Sophie wrote:

> I found it helpful to write the ordering as \\( (a , b, c + n) \leq (a + 2n, b + n , c) \\), for all \\(a,b,c \in \mathbb{N}\\)

I agree. This is much nicer and probably also easier to understand. Thanks!

John wrote:

> I forget if someone answered my other question: which of these two relations define partial orders, as opposed to mere preorders?

**Puzzle 69/70** In the **irreversible case** there is no way to proceed along a reaction sequence and end up where you started. Thus, there are no equivalent elements and it forms a **partial order**.

In the **reversible case** one can also go backward along a reaction sequence, thus making all of the elements of a sequence equivalent. Thus, this is merely a **preorder**.

Side note: If we wanted to turn this preorder into a partial order we would have to identify all elements of any given reaction sequence. This new element would correspond to the general atomic composition of this reaction sequence. E.g \\( (2,1,0) \leftrightharpoons (0,0,1) \\) would become one point signifying 2 H atoms and 1 O atom (which can in any allowed molecular configuration).

> I found it helpful to write the ordering as \\( (a , b, c + n) \leq (a + 2n, b + n , c) \\), for all \\(a,b,c \in \mathbb{N}\\)

I agree. This is much nicer and probably also easier to understand. Thanks!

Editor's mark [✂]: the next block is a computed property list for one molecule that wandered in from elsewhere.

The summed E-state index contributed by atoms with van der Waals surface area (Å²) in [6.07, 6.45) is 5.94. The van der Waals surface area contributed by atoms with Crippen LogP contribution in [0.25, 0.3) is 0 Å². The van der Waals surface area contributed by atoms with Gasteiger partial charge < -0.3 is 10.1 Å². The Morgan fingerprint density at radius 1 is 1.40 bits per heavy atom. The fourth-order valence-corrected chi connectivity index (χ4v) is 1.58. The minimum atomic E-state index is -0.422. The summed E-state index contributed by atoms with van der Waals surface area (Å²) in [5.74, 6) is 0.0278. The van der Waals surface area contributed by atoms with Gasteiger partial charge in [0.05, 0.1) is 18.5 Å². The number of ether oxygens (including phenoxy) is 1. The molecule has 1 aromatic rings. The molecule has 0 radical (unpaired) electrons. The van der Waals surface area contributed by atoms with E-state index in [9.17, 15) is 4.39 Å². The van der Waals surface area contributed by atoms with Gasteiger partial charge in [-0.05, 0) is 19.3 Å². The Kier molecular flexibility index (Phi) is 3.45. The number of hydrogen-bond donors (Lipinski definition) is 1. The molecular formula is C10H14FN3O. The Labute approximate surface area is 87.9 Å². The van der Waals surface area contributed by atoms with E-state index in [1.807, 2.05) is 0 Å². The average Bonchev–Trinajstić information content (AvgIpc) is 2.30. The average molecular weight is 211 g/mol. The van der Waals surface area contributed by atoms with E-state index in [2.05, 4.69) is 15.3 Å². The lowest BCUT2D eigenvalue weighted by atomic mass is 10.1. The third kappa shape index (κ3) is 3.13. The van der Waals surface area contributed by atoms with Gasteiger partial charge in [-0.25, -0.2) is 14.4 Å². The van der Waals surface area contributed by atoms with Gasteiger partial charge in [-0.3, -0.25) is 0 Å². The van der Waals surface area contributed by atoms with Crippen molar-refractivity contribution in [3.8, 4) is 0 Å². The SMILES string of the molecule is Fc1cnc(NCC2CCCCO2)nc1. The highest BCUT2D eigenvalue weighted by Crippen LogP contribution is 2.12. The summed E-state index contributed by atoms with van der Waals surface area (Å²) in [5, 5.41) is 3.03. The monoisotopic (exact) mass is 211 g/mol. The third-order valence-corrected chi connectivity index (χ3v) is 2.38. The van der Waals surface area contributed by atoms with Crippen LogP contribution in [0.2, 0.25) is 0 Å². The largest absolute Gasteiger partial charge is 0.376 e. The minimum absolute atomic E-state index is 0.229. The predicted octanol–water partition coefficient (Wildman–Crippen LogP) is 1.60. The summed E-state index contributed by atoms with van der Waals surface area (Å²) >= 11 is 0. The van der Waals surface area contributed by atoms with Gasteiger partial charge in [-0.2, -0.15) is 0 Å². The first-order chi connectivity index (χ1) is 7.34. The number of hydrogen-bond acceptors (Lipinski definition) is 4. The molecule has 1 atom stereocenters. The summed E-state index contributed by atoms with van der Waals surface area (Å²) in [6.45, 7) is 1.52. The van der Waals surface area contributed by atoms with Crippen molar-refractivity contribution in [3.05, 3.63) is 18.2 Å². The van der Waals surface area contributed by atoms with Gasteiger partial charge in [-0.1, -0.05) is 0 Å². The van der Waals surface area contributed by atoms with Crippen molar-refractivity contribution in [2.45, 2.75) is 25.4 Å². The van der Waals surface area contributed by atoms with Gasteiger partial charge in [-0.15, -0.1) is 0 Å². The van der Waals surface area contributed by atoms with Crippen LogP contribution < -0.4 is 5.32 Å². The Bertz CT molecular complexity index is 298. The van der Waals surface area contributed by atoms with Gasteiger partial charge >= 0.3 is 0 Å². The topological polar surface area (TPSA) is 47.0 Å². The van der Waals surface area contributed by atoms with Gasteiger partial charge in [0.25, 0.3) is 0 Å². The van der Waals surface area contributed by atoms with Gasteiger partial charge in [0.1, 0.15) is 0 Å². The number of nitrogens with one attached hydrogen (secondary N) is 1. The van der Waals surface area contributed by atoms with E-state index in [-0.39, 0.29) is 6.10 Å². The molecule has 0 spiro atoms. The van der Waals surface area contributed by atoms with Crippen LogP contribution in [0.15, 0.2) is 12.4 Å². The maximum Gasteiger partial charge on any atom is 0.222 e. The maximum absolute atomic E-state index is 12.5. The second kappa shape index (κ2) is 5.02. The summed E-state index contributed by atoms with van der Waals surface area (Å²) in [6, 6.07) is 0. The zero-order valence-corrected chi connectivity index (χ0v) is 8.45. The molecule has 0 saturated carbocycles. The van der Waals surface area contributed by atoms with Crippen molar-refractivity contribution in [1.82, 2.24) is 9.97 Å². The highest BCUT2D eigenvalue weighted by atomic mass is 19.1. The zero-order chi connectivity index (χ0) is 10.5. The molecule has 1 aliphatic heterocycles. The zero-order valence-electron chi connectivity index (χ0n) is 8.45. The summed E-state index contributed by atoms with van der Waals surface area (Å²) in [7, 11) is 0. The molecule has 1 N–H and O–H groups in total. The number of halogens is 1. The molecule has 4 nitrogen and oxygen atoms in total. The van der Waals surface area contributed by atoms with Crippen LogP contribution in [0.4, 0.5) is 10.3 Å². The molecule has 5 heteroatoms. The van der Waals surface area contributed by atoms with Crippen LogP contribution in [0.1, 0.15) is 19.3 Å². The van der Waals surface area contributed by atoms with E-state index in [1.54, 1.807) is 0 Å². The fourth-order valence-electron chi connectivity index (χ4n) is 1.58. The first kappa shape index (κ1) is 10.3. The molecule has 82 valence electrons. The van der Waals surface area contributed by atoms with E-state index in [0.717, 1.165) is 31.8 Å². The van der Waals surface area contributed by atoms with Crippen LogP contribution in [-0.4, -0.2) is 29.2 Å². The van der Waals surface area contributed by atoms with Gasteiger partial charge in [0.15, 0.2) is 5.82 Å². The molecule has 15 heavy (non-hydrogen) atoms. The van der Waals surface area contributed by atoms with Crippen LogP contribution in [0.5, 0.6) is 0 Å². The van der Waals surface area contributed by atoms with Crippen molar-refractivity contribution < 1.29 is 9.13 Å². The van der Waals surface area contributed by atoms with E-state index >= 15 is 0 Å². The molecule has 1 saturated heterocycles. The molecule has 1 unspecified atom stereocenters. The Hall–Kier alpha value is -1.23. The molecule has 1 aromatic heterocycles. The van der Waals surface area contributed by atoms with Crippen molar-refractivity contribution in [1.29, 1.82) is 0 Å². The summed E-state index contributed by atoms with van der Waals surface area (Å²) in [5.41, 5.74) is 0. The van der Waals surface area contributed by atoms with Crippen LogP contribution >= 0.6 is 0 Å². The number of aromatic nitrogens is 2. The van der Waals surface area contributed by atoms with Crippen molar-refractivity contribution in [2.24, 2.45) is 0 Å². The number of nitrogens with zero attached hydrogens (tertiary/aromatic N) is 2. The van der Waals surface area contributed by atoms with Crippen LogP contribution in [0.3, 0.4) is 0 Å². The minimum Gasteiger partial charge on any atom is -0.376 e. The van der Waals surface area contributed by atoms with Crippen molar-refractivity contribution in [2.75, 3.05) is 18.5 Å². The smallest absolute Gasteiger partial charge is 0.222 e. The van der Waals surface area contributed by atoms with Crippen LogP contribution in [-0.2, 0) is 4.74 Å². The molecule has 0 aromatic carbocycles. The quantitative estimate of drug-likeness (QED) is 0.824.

John wrote:

> I forget if someone answered my other question: which of these two relations define partial orders, as opposed to mere preorders?

**Puzzle 69/70** In the **irreversible case** there is no way to proceed along a reaction sequence and end up where you started. Thus, there are no equivalent elements and it forms a **partial order**.

In the **reversible case** one can also go backward along a reaction sequence, thus making all of the elements of a sequence equivalent. Thus, this is merely a **preorder**.

Side note: If we wanted to turn this preorder into a partial order we would have to identify all elements of any given reaction sequence. This new element would correspond to the general atomic composition of this reaction sequence. E.g \\( (2,1,0) \leftrightharpoons (0,0,1) \\) would become one point signifying 2 H atoms and 1 O atom (which can in any allowed molecular configuration).